The EU’s last indigenous peoples fight for self-determination and land rights
A serious man dressed in gákti, a traditional Sami (also Sámi or Saami) costume, speaks on a video on Facebook.
“This is a call for help,” he starts. “The governments of Finland and Norway are trying to make salmon fishing illegal for the Sami and give new fishing rights to rich people who have built cabins on our homeland. This is theft in broad daylight. We are being denied the right to our culture, and access to one of the key sources of food in the Arctic.”
The man speaking is Aslak Holmberg, vice president of the Sami Council that represents the interests of indigenous Sami people in Finland, Norway, Sweden and Russia. He is also a fisherman from Nuorgam in the northernmost county of the Finnish state, Ohcejohka (Utsjoki in Finnish).
“I have fished salmon as long as I can remember with my father and I have learned more from it than I can explain about subsistance, nature, language, culture.”
The video was published in March, days before the Finnish government entered an agreement with Norway that dramatically changes the fishing rights in the border river, Deatnu (Teno in Finnish, Tana in Norwegian).
Permits have to be purchased online and for specific times and days; every person fishing has to buy their own permit; and the tributaries that were previously exclusively for locals are opened up to anyone to buy fishing rights.
The agreement is Norway and Finland’s attempt to protect the salmon as Deatnu hosts one of the most diverse salmon populations in the entire world. But the locals highlight that fishing rights for traditional techniques deployed by the Sami have been disproportionately reduced – by 80 per cent, whereas leisure fishing has seen a cut of 30-40 per cent.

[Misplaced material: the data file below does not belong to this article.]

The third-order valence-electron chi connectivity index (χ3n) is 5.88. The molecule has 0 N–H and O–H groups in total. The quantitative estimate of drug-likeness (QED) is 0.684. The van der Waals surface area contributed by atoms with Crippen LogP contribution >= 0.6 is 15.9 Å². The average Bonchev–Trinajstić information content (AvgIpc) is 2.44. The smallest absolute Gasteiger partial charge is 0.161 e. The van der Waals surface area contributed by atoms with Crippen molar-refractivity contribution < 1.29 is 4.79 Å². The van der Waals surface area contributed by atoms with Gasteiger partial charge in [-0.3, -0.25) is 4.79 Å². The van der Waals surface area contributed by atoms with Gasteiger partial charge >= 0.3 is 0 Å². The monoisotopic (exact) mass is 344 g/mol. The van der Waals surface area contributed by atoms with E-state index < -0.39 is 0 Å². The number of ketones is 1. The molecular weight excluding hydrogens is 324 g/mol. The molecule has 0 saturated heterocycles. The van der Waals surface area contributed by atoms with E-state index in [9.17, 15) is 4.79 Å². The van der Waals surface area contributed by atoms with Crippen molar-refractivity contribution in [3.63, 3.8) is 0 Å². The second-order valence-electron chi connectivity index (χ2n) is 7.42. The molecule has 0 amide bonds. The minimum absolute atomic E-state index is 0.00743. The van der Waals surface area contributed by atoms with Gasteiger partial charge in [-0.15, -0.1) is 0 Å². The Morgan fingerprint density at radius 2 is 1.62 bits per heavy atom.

“They say they are protecting the salmon from us. From us?! Who are the most dependant on it. This derogatory, paternalistic attitude towards indigenous peoples is common throughout the world and it still seems to be fully acceptable in Norway and Finland,” Holmberg states. “They are ready to sacrifice the entire Sami salmon fishing culture. This agreement is the clearest of violations of indigenous peoples’ right to self-determination, and even consultation.”
Europe’s only indigenous people
Between 75,000 to 100,000 Sami people live in the Arctic region of Norway, Finland, Sweden and Russia. The majority live in Norway and Sweden with approximately 10 per cent in Finland and around 2,000 in the Russian Federation. They are an indigenous community whose lives are entwined with their homeland, Sápmi (commonly known in English as Lapland). Reindeer husbandry is perhaps the most famous of the traditional Arctic livelihoods, but fishing is another essential part of Sami life.
Like indigenous peoples world over, the Sami have faced incursion, colonisation and extractive industries since they were taxed in hides and furs from hunting from the 15th century.
In Norway, schooling in Sami language was prohibited from the late 19th century until after the Second World War. Many Sami were also forced to adopt a Norwegian name as a prerequisite for owning land.
In Sweden and Finland, these policies were not official, but many older Sami still speak of the shame that was attached to their language and culture.
In these countries too, many indigenous children were sent to boarding schools where they were not allowed to speak their own language.
The rights to culture and language are now guaranteed in all of the states where Sami populations live except Russia, but conflicts around fishing and land rights highlight the different understandings of what Western states and indigenous peoples mean by ‘culture’.
“Traditional livelihoods and utilisation of our lands, waters – including sea waters – and natural resources constitutes the fundament of Saami culture and identity,” states a declaration of the Saami Conference, the highest body of the Saami Council.
The interests of the Sami are represented by Sami Parliaments in Finland, Sweden and Norway as well as the Council stretching across all the states. However, their power is only advisory.